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By Geoffrey Norman
hen the boys came home at the end of World War II, some 2 million of them did something that most of them had likely thought they would never do...
They went to college.
Before the war, a college education was something that was reserved for those who had some family money. That, or the kind of intellectual or athletic gifts that could be leveraged into a scholarship. For the vast majority, college was simply not affordable. Then came the GI bill. If you had served, then there was government money for tuition, books, and room and board... even a little pocket money. To accommodate the crush of new students, the schools converted surplus barracks into hasty dormitories. Most of the new college boys were probably unable to tell the difference and it isn’t likely they felt like they were enduring any sort of hardship. The ad hoc dorms were a lot better than what they had become used to. College life, in general, beat the hell out of Bastogne or Iwo Jima. Eager to get on with their lives, many of the returning vets got married and started families. For those at Penn State, there were surplus trailers. One hundred of them, at first. Two hundred and fifty, eventually. These were packed into a kind of ad hoc neighborhood with unpaved streets.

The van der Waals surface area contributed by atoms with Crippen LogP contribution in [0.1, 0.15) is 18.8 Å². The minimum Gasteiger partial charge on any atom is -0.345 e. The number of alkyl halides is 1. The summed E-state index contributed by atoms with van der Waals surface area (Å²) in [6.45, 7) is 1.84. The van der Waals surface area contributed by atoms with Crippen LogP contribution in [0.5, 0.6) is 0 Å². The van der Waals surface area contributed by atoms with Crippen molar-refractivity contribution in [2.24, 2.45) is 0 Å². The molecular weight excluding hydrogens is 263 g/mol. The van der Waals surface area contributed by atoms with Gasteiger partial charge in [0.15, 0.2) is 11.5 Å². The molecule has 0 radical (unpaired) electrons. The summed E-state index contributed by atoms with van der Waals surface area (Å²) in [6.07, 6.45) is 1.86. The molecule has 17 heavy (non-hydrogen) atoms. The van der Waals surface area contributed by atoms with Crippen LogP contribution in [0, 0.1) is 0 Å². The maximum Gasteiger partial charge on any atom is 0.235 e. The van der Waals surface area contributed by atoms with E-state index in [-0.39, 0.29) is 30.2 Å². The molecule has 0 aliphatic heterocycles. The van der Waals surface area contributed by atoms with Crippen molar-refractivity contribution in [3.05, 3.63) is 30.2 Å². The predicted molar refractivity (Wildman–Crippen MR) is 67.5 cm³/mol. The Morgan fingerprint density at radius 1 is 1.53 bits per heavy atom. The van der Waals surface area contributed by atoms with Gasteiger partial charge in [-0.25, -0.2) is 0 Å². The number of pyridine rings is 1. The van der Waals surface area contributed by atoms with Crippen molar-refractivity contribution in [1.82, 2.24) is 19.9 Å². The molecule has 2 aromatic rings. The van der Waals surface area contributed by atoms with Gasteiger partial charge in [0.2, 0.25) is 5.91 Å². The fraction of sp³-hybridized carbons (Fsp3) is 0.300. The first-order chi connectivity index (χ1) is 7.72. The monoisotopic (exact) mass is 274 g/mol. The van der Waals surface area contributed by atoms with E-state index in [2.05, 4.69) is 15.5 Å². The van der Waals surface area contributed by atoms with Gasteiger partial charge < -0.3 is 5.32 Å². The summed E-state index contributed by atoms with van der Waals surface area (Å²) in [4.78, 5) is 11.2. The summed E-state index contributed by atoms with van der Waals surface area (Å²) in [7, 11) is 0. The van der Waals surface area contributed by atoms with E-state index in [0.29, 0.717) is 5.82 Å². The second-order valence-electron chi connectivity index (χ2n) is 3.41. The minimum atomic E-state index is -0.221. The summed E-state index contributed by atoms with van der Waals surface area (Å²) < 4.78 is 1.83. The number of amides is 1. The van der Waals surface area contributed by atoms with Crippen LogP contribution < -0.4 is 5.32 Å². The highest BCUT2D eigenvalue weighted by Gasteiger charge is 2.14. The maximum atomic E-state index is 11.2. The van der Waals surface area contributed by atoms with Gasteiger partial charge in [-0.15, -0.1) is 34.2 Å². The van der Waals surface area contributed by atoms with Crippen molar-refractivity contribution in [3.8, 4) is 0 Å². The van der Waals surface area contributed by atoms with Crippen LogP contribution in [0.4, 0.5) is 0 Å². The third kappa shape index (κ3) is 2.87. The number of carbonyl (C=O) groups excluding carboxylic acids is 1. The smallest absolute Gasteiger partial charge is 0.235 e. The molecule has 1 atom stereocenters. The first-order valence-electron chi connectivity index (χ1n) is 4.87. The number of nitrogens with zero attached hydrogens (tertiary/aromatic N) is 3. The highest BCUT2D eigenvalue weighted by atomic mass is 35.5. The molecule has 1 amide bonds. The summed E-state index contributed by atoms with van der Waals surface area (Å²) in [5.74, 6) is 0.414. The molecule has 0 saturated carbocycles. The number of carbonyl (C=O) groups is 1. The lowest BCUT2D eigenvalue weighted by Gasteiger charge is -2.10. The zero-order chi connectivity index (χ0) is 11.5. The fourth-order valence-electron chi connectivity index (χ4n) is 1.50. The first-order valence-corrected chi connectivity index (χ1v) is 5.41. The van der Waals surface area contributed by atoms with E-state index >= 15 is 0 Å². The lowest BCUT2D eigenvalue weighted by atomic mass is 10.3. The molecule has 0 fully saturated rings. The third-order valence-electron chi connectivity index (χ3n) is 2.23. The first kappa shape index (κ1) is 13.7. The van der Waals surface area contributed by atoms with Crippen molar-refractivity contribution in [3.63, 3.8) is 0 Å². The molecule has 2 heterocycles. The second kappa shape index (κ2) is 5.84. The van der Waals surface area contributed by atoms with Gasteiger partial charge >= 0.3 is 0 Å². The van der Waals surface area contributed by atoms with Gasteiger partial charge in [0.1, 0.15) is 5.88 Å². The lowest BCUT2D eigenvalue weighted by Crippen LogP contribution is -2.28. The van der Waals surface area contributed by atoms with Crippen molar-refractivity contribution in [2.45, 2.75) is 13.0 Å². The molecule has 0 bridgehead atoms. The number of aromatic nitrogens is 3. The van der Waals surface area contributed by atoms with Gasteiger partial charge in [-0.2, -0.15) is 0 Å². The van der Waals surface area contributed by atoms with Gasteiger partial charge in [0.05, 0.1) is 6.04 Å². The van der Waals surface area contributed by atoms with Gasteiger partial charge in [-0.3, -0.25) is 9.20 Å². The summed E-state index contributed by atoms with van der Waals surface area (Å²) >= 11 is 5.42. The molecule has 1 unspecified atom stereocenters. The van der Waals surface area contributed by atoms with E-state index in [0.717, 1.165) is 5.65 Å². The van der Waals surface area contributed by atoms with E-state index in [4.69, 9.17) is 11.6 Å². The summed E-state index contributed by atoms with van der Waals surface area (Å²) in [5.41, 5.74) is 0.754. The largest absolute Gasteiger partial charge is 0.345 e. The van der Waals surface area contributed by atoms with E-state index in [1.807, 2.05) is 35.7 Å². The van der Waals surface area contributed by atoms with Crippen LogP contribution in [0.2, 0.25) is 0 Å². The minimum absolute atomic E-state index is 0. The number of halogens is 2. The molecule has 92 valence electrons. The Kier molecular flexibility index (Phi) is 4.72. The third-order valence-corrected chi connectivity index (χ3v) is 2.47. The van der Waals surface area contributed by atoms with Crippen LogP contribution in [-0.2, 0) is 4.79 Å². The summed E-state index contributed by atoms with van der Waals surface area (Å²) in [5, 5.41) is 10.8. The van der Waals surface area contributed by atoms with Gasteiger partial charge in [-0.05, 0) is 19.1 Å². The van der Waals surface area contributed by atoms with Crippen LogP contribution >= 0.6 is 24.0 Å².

In his book, Penn State: An Illustrated History , Michael Bezilla,” writes... It was the non-academic side of college life that residents of that little community would remember best – the beds that folded from the living room walls of those tiny trailers, the kitchens equipped with gasoline or kerosene stoves, the communal baths (the trailers had no sewer connections), the camaraderie that evolved among residents who shared these luxuries. Families would get together in the days just before the government checks arrived and pool the food that remained on their shelves. Eventually, the students graduated and went to work. They were also faithful to the biblical command to “be fruitful and multiply.” And, oh son, did they ever multiply. They gave the world the “baby boom.” By the time these offspring were of the age, a college education was considered just one more thing to which they were entitled. States like Ohio had made college affordable to kids from blue collar families. It was a sort of
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